Done right, Level 3 Training Measurement unearths evidence of behavioral shifts catalyzed by training interventions while isolating other variables.

    While behavior change alone does not equate to training effectiveness, it helps to set the stage for your desired results.

  • Level 4: Results
    Level 4 Training Measurement assesses the degree to which you achieve desired outcomes as a result of the training. Ideally, Level 4 Training Measurement is judged against strategic priorities using rigorous data analysis and correlation studies.  Examples of desired Level 4 outcomes from training include:

    — Increased sales revenue, margin, win rate, portfolio mix, deal size, and cycle time.
    — Higher levels of customer acquisition, loyalty, growth, and satisfaction.
    — Improved leadership execution effectiveness of key corporate strategies.
    — Better employee attraction, development, performance, engagement, and retention.
    — Achieved project cost, quality, and time targets.

    Level 4 Training Measurement is required to truly assess whether corporate training initiatives drive meaningful business results.

3 Steps to Better Measure the Effectiveness of Corporate Training
To measure the effectiveness of corporate training, you need to understand three main steps.

  1. Agree Upon Desired Results
    Just like any other important business or change initiative, your first step is to create a solid business case that identifies the desired outcomes you are trying to achieve. Without this step, it is impossible and unnecessary to measure Level 4 Results. And frankly, without it, it is most often unnecessary to measure Levels 2 through 4.

    Sadly, most learning and development strategies skip this step.  They mistakenly focus solely on skills, competencies, or learning objectives in a vacuum.  While these are easier to define, they are not enough.  Unless you know the value of upskilling compared to everything else on your target audience’s plate, how can you decide if it is worth the time to train them or measure the results?

    The truth is that many training programs are simply training events offered as a hygiene approach in response to employee engagement survey results to provide career development opportunities and to build a healthy workplace culture.  There is nothing wrong with this approach.  In fact, it can be your business case as it informs your measurement plan to only measure Level 1 Participant Reaction.

    Are you and your key stakeholders clear on what you are trying to achieve from a business AND learning perspective?

  2. Identify the Metrics to Move
    Once you and your key stakeholders agree upon what you are trying to achieve, your next step is to agree upon how success will be measured. For each business and learning objective identify how you will measure success or failure.  Ideally, you and your key stakeholders should agree upon one or two key success metrics that matter most.

    Here are two recent client examples:

    Desired Result
    Increased awareness and insight about how to begin to make better decisions in a pressure-packed and matrixed environment.

    Metrics to Move
    (1) Level 1 participant satisfaction to assess their receptiveness to new ways of decision making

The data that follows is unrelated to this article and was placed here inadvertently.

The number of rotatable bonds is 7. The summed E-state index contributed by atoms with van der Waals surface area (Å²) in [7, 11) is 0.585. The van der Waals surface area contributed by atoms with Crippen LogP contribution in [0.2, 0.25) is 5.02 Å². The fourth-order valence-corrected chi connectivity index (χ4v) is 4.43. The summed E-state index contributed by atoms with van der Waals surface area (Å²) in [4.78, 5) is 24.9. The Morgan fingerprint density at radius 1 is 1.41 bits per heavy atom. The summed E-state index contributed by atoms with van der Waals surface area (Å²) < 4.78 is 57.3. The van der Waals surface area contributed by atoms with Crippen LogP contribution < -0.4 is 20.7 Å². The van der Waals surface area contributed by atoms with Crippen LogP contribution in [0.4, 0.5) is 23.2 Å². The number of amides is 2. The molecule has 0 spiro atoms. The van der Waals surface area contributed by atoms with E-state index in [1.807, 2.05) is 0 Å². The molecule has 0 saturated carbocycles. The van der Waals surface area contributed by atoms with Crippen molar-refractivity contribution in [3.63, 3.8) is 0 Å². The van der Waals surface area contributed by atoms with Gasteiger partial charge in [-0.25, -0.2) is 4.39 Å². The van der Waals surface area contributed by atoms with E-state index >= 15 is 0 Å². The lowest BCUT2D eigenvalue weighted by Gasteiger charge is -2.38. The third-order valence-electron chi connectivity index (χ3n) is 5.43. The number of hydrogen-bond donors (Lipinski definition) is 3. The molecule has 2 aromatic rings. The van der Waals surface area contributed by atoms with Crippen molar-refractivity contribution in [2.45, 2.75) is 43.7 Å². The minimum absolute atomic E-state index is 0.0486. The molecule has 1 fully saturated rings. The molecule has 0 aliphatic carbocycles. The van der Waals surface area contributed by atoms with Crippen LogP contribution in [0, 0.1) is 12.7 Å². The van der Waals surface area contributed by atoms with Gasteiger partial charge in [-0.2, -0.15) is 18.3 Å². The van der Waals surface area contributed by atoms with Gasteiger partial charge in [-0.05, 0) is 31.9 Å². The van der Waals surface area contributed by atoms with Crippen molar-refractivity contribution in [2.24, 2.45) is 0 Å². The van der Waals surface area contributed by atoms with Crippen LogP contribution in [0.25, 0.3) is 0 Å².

(2) Level 2 participant self-reported knowledge gain of the agreed upon decision making process, language, and tools to assess lessons learned

    Desired Result
    Improve sales revenue

    Metrics to Move
    (1) Level 4 Results of 20% overall revenue increase
    (2) Level 3 Behavior showing 100% completion of pre-call planning preparation for all key accounts

  3. Create a Measurement Plan
    Remember, not every corporate training program needs to be measured. Once you and your key stakeholders agree upon what you are trying to achieve and how success will be measured, your next step is to design a measurement plan that makes sense for your unique culture, budget, and situation.

    For example, at one client where the goal was to upskill leaders responsible for running business units as part of a company-wide restructure, we used leadership simulation assessments to measure current skills and behaviors against needed leadership skills and behaviors.  This allowed us to develop 1×1 coaching programs supported by customized behavioral nudges to help close the key leadership skill gaps.

    At another client that wanted to increase sales win rate, we measured pre- and post-training win rates and compared the results to a control group that did not receive business sales training or sales management training.  That allowed the client to target the sales processes and solution selling skills that had the greatest impact to their specific situation.

    To be valuable, each measurement plan must be customized until it is practical and relevant to the participants, their boss, and the company as whole.  Where you should be on the training measurement spectrum from Level 1 Participant Reactions to Level 4 Tangible Results depends upon what you are trying to accomplish and how important the desired results are compared to other pressing priorities.

The Bottom Line
The ability to measure the effectiveness of corporate training is not overly difficult once you know what you are trying to accomplish and how success should be measured.  Don’t start with “How to Measure.” Start with “What to Measure and Why?”

To learn how to create a training measurement plan, download Training Measurement Best Practices – 5 Practical Steps to Make it Happen